During an interview with Bloomberg this week, progressive Sen. Elizabeth Warren (D-MA) said, “I’m not running for president.”
“This is a serious question,” Bloomberg’s Kevin Cirilli asked Warren. “What do you actually put into that decision? That’s the biggest decision you can make.”
Warren responded, “It’s a very thoughtful question, but I actually have to put this in a temporal place. I’m not running for president. I’m running for my election for Senate in 2018, and I announced very early because I want people to know I am all in.”
This April, Warren similarly dismissed the suggestion that her book tour for her recently published This Fight Is Our Fight: The Battle to Save America’s Middle Class was part of an effort to prepare for a 2020 run for the White House.
That same month, she was asked if she regrets not running for president in 2016. Warren responded by saying her “biggest regret” was that Donald Trump is now president.
President Trump said in an interview with Fox News’s Jesse Watters that he considers challenging Warren in 2020 “a dream come true.” Trump said, “I think she would lose so badly,” adding that “she hurt Hillary Clinton very badly” in the 2016 presidential election.
A preliminary poll, released by Morning Consult in February, shows Trump beating Warren in a hypothetical 2020 presidential election.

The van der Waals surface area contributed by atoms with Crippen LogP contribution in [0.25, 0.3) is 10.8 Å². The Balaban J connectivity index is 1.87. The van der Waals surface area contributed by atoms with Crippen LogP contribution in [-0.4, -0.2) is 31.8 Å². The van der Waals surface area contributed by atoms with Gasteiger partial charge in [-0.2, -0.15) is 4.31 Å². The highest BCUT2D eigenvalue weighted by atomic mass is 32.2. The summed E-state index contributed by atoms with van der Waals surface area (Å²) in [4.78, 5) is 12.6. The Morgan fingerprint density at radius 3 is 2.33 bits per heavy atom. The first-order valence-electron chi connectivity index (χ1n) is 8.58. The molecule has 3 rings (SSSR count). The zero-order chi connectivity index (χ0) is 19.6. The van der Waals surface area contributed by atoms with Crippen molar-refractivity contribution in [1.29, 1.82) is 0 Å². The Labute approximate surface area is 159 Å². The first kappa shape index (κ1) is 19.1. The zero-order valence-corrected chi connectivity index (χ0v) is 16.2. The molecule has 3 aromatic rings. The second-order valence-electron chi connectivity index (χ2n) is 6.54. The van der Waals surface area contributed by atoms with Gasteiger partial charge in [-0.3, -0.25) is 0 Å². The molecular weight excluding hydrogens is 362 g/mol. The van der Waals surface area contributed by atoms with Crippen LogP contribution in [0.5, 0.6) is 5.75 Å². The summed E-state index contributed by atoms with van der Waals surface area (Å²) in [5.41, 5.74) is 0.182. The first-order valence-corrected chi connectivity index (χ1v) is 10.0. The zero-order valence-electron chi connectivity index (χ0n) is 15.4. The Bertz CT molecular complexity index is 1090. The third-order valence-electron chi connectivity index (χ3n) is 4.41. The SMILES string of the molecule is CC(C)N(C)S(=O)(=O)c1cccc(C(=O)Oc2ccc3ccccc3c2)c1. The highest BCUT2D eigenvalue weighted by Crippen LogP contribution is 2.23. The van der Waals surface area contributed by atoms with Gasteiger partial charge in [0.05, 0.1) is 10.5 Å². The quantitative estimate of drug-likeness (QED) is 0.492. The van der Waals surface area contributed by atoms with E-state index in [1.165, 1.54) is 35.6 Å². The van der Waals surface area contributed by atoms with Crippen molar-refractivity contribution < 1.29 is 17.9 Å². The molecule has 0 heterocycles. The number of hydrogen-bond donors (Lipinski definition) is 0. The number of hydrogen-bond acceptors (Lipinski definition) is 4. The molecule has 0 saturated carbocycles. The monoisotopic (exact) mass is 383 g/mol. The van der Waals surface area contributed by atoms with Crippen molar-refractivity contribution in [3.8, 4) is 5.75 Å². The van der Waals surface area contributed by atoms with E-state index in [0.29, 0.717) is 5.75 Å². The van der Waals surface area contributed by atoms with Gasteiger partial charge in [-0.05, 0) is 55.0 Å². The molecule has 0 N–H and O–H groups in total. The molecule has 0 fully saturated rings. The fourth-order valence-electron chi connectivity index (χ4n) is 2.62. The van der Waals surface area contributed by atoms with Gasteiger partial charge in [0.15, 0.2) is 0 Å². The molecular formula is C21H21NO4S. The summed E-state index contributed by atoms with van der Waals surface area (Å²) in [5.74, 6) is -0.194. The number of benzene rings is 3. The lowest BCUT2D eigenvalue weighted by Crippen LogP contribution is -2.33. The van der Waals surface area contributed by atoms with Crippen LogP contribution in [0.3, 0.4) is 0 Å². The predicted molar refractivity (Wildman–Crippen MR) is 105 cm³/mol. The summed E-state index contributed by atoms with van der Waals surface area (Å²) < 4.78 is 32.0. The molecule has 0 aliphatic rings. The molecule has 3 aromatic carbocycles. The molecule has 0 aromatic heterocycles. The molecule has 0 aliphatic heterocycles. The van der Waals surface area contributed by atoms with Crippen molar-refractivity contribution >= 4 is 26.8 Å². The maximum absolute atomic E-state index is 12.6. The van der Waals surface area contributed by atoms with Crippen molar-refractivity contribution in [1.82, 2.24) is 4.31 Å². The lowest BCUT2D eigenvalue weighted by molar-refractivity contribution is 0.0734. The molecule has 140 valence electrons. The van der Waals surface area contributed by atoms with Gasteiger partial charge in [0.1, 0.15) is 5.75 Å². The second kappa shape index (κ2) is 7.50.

Of participants who were asked if “President Donald Trump runs for re-election in the year 2020, do you think you will probably vote for President Trump or probably vote for the Democratic candidate?” 43 percent said they would probably vote for the generic Democrat, while 35 percent would vote for Trump. Another 23 percent were not sure.
However, asked if they would vote for Trump or Warren, 42 percent stated that they would support Trump, compared to 36 percent for Warren. Another 22 percent said they were not sure or had no opinion.
Another poll, released in March, shows Warren ahead of Trump if elections were held that day. According to Public Policy Polling, this is “how Trump would match up right now against some hypothetical Democratic opponents for reelection”:
He trails Joe Biden 54/40, Bernie Sanders 52/41, Elizabeth Warren 48/43, Al Franken 46/41, and Cory Booker 45/42 in head to head match ups. Biden (56/33 favorability) and Sanders (53/36) are among the most popular political figures in the country. Voters are more divided on Warren (42/39) and Franken (34/34). Booker is not as well known nationally as the rest of this group yet, coming in at 27/24.
So far, 129 people have registered to run for president in 2020, including President Trump.
Warren’s far-left ideologies and history of political flip-flipping could make a presidential win difficult and is perhaps part of the reason why she has, at least at this time, decided not to run.